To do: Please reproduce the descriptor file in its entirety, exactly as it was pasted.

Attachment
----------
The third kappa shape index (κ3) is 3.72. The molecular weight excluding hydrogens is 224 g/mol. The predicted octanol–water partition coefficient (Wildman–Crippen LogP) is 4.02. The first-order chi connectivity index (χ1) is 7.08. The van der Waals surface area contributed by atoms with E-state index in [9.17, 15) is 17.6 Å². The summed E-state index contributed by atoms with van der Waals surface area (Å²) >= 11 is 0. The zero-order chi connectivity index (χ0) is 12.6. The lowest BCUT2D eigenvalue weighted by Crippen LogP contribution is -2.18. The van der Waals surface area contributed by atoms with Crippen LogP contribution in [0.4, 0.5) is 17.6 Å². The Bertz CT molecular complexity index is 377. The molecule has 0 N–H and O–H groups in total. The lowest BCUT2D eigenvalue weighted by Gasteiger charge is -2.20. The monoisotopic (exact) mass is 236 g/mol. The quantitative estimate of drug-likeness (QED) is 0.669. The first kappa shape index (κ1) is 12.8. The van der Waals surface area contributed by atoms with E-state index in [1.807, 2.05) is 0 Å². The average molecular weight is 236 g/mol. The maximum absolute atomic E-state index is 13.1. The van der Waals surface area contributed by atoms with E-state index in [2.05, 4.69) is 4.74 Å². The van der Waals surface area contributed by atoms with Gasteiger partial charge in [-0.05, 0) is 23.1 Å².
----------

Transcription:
The third kappa shape index (κ3) is 3.72. The molecular weight excluding hydrogens is 224 g/mol. The predicted octanol–water partition coefficient (Wildman–Crippen LogP) is 4.02. The first-order chi connectivity index (χ1) is 7.08. The van der Waals surface area contributed by atoms with E-state index in [9.17, 15) is 17.6 Å². The summed E-state index contributed by atoms with van der Waals surface area (Å²) >= 11 is 0. The zero-order chi connectivity index (χ0) is 12.6. The lowest BCUT2D eigenvalue weighted by Crippen LogP contribution is -2.18. The van der Waals surface area contributed by atoms with Crippen LogP contribution in [0.4, 0.5) is 17.6 Å². The Bertz CT molecular complexity index is 377. The molecule has 0 N–H and O–H groups in total. The lowest BCUT2D eigenvalue weighted by Gasteiger charge is -2.20. The monoisotopic (exact) mass is 236 g/mol. The quantitative estimate of drug-likeness (QED) is 0.669. The first kappa shape index (κ1) is 12.8. The van der Waals surface area contributed by atoms with E-state index in [1.807, 2.05) is 0 Å². The average molecular weight is 236 g/mol. The maximum absolute atomic E-state index is 13.1. The van der Waals surface area contributed by atoms with E-state index in [2.05, 4.69) is 4.74 Å². The van der Waals surface area contributed by atoms with Gasteiger partial charge in [-0.05, 0) is 23.1 Å².